Most people in North America have heard all about the woes of the automotive industry. Governments handing over billions of taxpayer dollars will do that. Those bucks may help the auto manufacturers, but they will do nothing to halt significant changes in both Formula One and NASCAR.
The old adage was always "win on Sunday, sell on Monday." In fact, the earliest racing events were created by manufacturers as the best way to prove that their cars were better than the rest. But the recent departures of Honda from F1, Subaru from the World Rally Championships, and Audi and Porsche from the American LeMans Series are surely a sign that the role manufacturers will play in professional racing will change, probably forever.
F1 president Max Mosley has already imposed cost-cutting measures that will save teams at least 30 per cent on their 2008 budgets. The measures include less testing and less time in aerodynamic research, as well as asking teams to increase their engine life so that each engine is used for three races instead of two.
F1 czar Bernie Eccelstone has said, "It's clear that the world financial crisis affects everyone, including the car industry. But it won't affect Formula One seriously."
But it is around the 78-year-old billionaire that most winds of change are blowing.
The manufacturers are tired of the financial hierarchy in F1 — simply put, they want a bigger cut of the profits. Currently, F1 teams share 50 per cent of the organization's annual profit, with the rest going to Formula One Management, the company responsible for promoting the sport.
F1 czar on the ropes?
Eccelstone, the former used motorcycle salesman, was the man who helped make F1 the money-making machine it is today and is the president of Formula One Management. He's strongly resisting any change in his company's take.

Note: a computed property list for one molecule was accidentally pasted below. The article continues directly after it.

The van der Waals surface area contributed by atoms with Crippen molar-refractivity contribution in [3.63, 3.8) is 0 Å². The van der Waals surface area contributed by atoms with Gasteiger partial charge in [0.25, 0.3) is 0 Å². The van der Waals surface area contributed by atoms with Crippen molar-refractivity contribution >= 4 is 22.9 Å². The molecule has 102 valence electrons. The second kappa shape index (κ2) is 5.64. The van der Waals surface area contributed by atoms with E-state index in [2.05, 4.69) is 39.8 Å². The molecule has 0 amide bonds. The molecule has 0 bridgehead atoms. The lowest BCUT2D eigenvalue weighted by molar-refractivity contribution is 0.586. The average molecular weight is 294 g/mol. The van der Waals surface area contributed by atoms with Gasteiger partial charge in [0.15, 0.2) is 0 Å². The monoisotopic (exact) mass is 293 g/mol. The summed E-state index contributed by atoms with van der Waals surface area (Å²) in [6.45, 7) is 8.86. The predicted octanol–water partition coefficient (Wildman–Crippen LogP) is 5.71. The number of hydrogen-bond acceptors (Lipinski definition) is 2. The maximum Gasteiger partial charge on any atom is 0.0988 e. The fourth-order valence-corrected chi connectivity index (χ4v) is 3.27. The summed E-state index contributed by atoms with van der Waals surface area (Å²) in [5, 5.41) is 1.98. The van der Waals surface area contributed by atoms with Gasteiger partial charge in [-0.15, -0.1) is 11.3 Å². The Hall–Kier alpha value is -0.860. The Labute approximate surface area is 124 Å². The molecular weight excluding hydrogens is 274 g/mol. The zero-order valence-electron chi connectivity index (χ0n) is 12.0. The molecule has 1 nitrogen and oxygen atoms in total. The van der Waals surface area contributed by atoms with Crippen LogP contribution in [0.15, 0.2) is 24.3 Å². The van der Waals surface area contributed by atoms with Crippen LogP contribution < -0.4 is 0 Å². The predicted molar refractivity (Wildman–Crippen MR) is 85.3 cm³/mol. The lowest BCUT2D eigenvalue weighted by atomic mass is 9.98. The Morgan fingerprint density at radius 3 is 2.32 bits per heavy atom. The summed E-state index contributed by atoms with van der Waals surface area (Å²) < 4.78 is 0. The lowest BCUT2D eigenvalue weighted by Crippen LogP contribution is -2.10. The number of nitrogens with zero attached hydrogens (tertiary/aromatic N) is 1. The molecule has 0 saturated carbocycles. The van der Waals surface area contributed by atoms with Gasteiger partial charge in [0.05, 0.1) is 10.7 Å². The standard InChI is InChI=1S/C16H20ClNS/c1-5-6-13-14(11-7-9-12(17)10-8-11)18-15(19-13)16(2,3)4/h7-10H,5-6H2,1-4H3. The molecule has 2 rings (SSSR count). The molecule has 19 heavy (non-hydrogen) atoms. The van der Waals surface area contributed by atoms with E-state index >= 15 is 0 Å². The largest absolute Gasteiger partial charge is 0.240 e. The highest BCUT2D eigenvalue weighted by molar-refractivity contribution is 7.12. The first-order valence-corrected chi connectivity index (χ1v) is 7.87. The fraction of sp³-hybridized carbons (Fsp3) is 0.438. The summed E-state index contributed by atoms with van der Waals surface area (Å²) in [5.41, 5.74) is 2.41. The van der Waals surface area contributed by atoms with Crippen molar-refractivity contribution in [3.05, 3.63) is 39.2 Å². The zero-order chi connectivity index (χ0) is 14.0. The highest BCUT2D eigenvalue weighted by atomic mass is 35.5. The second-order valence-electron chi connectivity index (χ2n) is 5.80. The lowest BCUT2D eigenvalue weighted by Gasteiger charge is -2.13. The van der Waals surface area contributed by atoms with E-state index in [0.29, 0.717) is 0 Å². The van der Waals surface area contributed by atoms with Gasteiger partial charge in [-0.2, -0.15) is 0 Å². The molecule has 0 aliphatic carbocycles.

If the teams get their way, they will get much more and Formula One Management will get much less. The teams want to share 100 per cent of the profits equally, which would mean a difference of easily $25 million US per team.
With the departure of Honda and the rumoured departure of manufacturers, teams know they have Eccelestone on the ropes. Their goal is to force Bernie to hand over his wallet. With the money goes the power, so you know it will be a brutal fight.
In spite of all of this, Formula One appears to be healthy heading into 2009. It has signed rich sponsorship deals with LG and DHL for the 2009 series.
Eccelstone has said the success is easy to understand.
"It's simple, the big guns who want their ad across the whole world understand that Formula One is the cheapest way to achieve it," he told reporters earlier this month.
Car of Tomorrow helping NASCAR today
While auto manufacturers may increase their role in F1, the economic downturn in the U.S. may have the opposite effect on NASCAR.
No manufacturers have left, no teams have folded in the U.S.-based stock car circuit. Considering the current financial state of GM, Ford and Chrysler, it seems curious that NASCAR is virtually unaffected. With the Daytona 500 less than a month away it appears to be business as usual for the Good Ol' Boys.
Is it a matter of the manufacturers having their heads in the sand? Are they waiting to see who blinks first?
Neither. NASCAR is a different beast. While manufacturers are an integral part of what the series is about, they are not the sole source of money for the teams.
NASCAR has protected itself from the fluctuations of a fickle auto marketplace by creating the Car of Tomorrow (COT). All the cars are the same shape, weight and size . Each of the 43 cars that will start this year's Daytona 500 have the identical COT chassis. What makes a Toyota a Toyota? Decals.
The manufacturers are still involved with NASCAR, but their roles are more straightforward, more defined. They develop the engines to power the COT. They spend money, but it's mainly to market their brand.
In Formula One a Ferrari is a Ferrari. In NASCAR a Toyota is the Joe Gibbs Racing Snickers Camry.
NASCAR manufacturers are important, but not critical to its success. The series is driven by sponsors and teams more than by GM, Ford, Dodge and Toyota. When Pontiac left NASCAR, there was hardly a ripple. The teams continued as Chevys, or Fords.
So while the involvement of the manufacturers may decrease, NASCAR itself is optimistic heading into 2009.
"We tend to fare much better than other industries, thankfully," NASCAR chairman Brian France told reporters this month. "That's because sports are so culturally ingrained to fans.
"It's one of the last things that they want to not participate in."